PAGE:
updated 10/25/2004 1:38:09 PM ET 2004-10-25T17:38:09

A new U.S. Army report highlights the risk of giving Boeing Co. a broad, supervisory role over the service’s $100 billion modernisation plan, the Wall Street Journal reported on Monday.

Boeing is spearheading the Army’s Future Combat System, or FCS, which is the centerpiece of the Pentagon’s drive to create more lethal ground forces, the Journal reported.

The program envisions an array of swift manned and robotic vehicles, pinpoint-accurate cannons able to hit targets over the horizon, unmanned spy planes and even advanced satellites, the report added.

But with Boeing embroiled in a widening scandal over tainted Air Force contracts, a recent study commissioned by the Army is said to underscore the risks of giving a single contractor such a broad mandate. The study has not been made public, the newspaper added.

The report — reviewed by the Journal — from the Institute for Defense Analyses, a Pentagon-supported research group, warns that the “Army should adopt a policy of ’Trust but Verify’ with regard to the ethics programs of the FCS industry participants.”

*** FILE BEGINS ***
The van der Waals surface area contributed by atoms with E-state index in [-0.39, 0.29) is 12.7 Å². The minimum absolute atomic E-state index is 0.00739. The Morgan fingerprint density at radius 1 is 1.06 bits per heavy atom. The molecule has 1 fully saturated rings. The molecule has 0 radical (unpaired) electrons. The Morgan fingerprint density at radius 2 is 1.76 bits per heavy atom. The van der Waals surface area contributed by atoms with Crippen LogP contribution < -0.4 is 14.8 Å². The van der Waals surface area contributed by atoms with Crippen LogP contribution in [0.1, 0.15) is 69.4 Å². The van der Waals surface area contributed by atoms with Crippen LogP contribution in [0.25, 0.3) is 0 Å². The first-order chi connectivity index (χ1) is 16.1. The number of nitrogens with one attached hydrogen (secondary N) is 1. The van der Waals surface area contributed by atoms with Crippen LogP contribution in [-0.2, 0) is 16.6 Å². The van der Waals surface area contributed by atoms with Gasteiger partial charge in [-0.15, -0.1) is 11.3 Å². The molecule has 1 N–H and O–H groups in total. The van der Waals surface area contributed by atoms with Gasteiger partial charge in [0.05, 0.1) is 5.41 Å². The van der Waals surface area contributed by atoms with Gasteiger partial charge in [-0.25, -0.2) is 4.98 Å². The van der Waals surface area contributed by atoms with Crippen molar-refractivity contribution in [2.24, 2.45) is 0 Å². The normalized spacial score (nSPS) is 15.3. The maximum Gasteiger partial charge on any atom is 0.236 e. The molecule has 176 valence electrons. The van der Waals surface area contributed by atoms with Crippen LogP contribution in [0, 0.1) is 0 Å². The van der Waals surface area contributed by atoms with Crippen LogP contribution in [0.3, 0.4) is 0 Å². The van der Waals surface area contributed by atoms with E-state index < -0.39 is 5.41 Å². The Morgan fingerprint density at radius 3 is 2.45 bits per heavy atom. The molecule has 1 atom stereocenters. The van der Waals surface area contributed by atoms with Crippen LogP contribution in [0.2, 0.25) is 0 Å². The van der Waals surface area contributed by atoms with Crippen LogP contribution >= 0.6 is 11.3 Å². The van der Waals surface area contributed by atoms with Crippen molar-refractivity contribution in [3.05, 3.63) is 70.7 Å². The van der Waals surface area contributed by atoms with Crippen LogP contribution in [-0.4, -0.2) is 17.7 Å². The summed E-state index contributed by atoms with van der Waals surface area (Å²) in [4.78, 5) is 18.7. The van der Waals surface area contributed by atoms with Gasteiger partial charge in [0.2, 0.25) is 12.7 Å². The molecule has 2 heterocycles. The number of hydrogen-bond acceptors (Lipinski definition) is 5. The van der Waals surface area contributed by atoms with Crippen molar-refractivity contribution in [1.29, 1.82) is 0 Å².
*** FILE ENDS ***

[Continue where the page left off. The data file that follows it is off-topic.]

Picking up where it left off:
The report has numerous caveats about Boeing’s supervisory role and how potential problems stemming from that could jeopardize FCS, the newspaper reported.

The study warns that if Army participants “become overwhelmed” by the complexity of the effort, they could cede too much power to industry and lose sight of the service’s own goals.

It adds that Boeing and the Army conducted fair and open subcontracting competitions, yet warned that the Army must take immediate steps to bolster its own competence to monitor FCS.

A representative for Boeing was not immediately available for comment on Monday. 


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